Industry data released by the Kenya Motor Industry Association (KMIA) reveals a substantial slump in new vehicle demand in Kenya for the first nine months of this year.

The decline of 11.68 per cent, a drop from 9,868 units to 8,715 units compared to the same period last year, represents the lowest point since the peak of the COVID-19 pandemic in 2020.

This downturn in demand is attributed to a confluence of economic challenges, including rising prices due to a weakening shilling, elevated inflation, and increasing credit costs.

The decline in new vehicle sales is symptomatic of the current challenging economic environment characterized by mounting taxation on imports, a devaluing Kenya shilling against the US dollar, and the growing expense of borrowing.

Kenyan consumers have been grappling with high inflation rates and largely stagnant earnings, which have collectively eroded their purchasing power.

Market Leaders Impacted

Notably, the fall in demand has affected all major players in the automobile industry, with the exception of CFAO Motors Kenya.

Isuzu East Africa, the market leader, witnessed an 11.35 per cent drop in sales, decreasing from 4,451 units to 3,946 units compared to the prior year.

Despite the decline in sales, Isuzu maintained its market share, with only a slight increase from 45.11 per cent to 45.28 per cent year-on-year.

Simba Corp, a major player with multiple franchises including Mitsubishi and Proton, also experienced a sales decrease of 18.53 per cent, resulting in a marginal reduction in market share from 10.77 per cent to 9.94 per cent.

Tata Holdings reported a drop of 18.36 per cent in sales, down from 512 units to 418 units compared to the previous year.

The review period also witnessed CMC Motors, which held the Ford, Mazda, and Suzuki franchises, exit the market to concentrate on agricultural equipment.

CMC's sales dropped significantly from 456 units in the January-September 2022 period to a mere 18 vehicles earlier this year, following the change in its business model.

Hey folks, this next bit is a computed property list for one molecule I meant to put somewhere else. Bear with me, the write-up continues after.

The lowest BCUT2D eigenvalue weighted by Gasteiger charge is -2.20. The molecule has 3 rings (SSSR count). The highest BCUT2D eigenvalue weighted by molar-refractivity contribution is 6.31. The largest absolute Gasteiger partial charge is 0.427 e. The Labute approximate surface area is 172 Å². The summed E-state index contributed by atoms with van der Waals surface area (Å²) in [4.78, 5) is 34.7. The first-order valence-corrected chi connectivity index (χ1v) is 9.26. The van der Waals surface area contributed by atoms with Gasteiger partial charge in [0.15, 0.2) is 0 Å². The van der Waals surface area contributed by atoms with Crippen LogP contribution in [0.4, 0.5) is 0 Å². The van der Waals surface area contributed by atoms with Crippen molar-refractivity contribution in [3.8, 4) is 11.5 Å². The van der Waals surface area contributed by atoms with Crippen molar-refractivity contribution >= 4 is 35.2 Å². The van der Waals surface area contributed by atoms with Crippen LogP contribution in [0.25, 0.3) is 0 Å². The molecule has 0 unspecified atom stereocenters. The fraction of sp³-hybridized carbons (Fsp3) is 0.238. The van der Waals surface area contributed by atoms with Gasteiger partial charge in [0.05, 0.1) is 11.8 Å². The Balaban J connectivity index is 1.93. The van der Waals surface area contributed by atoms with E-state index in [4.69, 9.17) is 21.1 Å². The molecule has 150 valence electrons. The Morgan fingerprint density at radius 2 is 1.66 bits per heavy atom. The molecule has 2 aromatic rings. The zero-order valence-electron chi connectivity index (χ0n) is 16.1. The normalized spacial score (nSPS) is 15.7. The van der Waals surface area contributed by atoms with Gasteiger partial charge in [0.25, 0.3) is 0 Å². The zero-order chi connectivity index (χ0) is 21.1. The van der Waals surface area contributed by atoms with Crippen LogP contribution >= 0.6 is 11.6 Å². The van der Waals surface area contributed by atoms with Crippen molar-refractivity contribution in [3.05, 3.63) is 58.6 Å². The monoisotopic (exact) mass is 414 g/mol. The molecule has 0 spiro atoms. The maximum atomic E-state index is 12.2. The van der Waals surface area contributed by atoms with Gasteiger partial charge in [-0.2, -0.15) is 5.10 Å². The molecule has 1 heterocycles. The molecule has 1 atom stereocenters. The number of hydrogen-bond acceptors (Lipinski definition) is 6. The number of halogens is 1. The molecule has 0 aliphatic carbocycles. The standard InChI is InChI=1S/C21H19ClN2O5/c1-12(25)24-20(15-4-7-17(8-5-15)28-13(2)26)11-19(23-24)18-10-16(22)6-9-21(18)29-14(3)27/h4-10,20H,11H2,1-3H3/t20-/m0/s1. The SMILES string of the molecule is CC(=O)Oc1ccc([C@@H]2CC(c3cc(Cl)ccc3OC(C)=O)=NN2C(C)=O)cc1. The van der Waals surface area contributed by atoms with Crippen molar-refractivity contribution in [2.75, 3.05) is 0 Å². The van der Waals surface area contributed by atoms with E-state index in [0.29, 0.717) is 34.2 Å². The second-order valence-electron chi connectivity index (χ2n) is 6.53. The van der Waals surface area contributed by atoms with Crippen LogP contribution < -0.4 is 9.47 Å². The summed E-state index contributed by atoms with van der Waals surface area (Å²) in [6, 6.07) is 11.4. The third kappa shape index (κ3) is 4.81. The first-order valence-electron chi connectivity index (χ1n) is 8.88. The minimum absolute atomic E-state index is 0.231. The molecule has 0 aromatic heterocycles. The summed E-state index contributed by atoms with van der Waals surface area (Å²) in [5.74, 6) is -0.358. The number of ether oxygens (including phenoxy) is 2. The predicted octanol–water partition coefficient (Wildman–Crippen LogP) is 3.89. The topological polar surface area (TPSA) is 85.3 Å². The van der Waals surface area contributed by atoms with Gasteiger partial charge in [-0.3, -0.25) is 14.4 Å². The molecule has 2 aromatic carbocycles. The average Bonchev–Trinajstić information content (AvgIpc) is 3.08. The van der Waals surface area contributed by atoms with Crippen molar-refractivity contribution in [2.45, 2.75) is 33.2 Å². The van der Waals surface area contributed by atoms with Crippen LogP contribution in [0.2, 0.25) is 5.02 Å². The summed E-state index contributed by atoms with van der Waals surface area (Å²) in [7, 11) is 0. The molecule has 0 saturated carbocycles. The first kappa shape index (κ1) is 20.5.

Resilience in the Face of Adversity

However, CFAO Motors Kenya stands out as an exception in the industry, as it managed to buck the downward trend and reported growth in demand.

Following the merger of Toyota Kenya and DT Dobie in May, CFAO now offers multiple brands under one roof, including Toyota, Mercedes, Volkswagen, and Hino.

The company increased its sales by 6.07 per cent, rising from 2,240 units to 2,376 units, consequently boosting its market share in the nine-month period through September from 22.70 per cent to 27.26 per cent compared to the previous year.

The auto industry has faced a slew of challenges this year, including shortages of certain vehicle models, rising interest rates for customers financed by banks, and accumulated pending bills yet to be settled by the government.

The economic landscape, marred by a weakening shilling and inflationary pressures, has forced consumers to make tough choices regarding new vehicle purchases.

The fate of Kenya's vehicle market hinges on the resolution of these economic challenges and the restoration of consumer confidence, as industry players navigate a complex environment in hopes of reviving the demand for new vehicles.